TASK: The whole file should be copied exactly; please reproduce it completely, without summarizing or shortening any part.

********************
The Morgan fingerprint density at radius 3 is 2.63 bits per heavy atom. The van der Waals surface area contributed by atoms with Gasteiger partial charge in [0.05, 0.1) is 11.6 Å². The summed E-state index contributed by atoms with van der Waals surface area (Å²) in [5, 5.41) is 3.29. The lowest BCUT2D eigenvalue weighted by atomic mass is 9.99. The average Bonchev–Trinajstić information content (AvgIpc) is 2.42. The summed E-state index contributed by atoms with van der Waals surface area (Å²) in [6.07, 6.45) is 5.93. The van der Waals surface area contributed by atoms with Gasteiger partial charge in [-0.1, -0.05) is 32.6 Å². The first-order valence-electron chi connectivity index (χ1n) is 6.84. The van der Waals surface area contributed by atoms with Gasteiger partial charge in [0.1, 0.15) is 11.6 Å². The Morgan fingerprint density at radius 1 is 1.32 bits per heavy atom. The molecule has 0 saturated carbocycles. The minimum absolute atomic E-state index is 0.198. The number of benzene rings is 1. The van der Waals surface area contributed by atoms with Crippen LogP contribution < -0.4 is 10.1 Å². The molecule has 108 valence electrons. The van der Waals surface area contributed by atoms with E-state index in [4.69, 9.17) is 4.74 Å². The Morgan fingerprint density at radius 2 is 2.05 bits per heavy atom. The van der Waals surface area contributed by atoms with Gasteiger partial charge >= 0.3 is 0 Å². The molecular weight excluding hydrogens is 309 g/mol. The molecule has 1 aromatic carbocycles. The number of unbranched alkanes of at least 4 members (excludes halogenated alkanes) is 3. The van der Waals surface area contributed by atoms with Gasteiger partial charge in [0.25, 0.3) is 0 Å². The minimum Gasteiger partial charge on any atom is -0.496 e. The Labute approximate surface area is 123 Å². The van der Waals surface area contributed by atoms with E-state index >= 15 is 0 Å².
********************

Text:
The Morgan fingerprint density at radius 3 is 2.63 bits per heavy atom. The van der Waals surface area contributed by atoms with Gasteiger partial charge in [0.05, 0.1) is 11.6 Å². The summed E-state index contributed by atoms with van der Waals surface area (Å²) in [5, 5.41) is 3.29. The lowest BCUT2D eigenvalue weighted by atomic mass is 9.99. The average Bonchev–Trinajstić information content (AvgIpc) is 2.42. The summed E-state index contributed by atoms with van der Waals surface area (Å²) in [6.07, 6.45) is 5.93. The van der Waals surface area contributed by atoms with Gasteiger partial charge in [-0.1, -0.05) is 32.6 Å². The first-order valence-electron chi connectivity index (χ1n) is 6.84. The van der Waals surface area contributed by atoms with Gasteiger partial charge in [0.1, 0.15) is 11.6 Å². The Morgan fingerprint density at radius 1 is 1.32 bits per heavy atom. The molecule has 0 saturated carbocycles. The minimum absolute atomic E-state index is 0.198. The number of benzene rings is 1. The van der Waals surface area contributed by atoms with Crippen LogP contribution < -0.4 is 10.1 Å². The molecule has 108 valence electrons. The van der Waals surface area contributed by atoms with E-state index in [4.69, 9.17) is 4.74 Å². The Morgan fingerprint density at radius 2 is 2.05 bits per heavy atom. The van der Waals surface area contributed by atoms with Gasteiger partial charge >= 0.3 is 0 Å². The molecular weight excluding hydrogens is 309 g/mol. The molecule has 1 aromatic carbocycles. The number of unbranched alkanes of at least 4 members (excludes halogenated alkanes) is 3. The van der Waals surface area contributed by atoms with Gasteiger partial charge in [0.25, 0.3) is 0 Å². The minimum Gasteiger partial charge on any atom is -0.496 e. The Labute approximate surface area is 123 Å². The van der Waals surface area contributed by atoms with E-state index >= 15 is 0 Å².